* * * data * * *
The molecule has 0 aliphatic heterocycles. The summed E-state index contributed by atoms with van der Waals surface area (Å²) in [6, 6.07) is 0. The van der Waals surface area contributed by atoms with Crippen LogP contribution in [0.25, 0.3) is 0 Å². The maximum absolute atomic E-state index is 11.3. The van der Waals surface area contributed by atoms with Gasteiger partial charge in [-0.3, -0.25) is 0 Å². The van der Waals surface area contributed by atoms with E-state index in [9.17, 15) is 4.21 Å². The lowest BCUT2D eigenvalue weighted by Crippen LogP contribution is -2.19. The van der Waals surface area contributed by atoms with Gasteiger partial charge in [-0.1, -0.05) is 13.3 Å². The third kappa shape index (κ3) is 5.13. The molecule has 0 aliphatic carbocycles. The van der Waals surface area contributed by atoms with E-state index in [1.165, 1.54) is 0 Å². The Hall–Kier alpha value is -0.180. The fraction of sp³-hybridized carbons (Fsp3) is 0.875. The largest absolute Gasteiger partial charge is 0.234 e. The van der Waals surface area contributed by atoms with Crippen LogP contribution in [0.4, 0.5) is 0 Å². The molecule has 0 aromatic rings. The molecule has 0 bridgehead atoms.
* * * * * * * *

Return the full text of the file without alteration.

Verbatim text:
The molecule has 0 aliphatic heterocycles. The summed E-state index contributed by atoms with van der Waals surface area (Å²) in [6, 6.07) is 0. The van der Waals surface area contributed by atoms with Crippen LogP contribution in [0.25, 0.3) is 0 Å². The maximum absolute atomic E-state index is 11.3. The van der Waals surface area contributed by atoms with Gasteiger partial charge in [-0.3, -0.25) is 0 Å². The van der Waals surface area contributed by atoms with E-state index in [9.17, 15) is 4.21 Å². The lowest BCUT2D eigenvalue weighted by Crippen LogP contribution is -2.19. The van der Waals surface area contributed by atoms with Gasteiger partial charge in [-0.1, -0.05) is 13.3 Å². The third kappa shape index (κ3) is 5.13. The molecule has 0 aliphatic carbocycles. The van der Waals surface area contributed by atoms with E-state index in [1.165, 1.54) is 0 Å². The Hall–Kier alpha value is -0.180. The fraction of sp³-hybridized carbons (Fsp3) is 0.875. The largest absolute Gasteiger partial charge is 0.234 e. The van der Waals surface area contributed by atoms with Crippen LogP contribution in [0.4, 0.5) is 0 Å². The molecule has 0 aromatic rings. The molecule has 0 bridgehead atoms.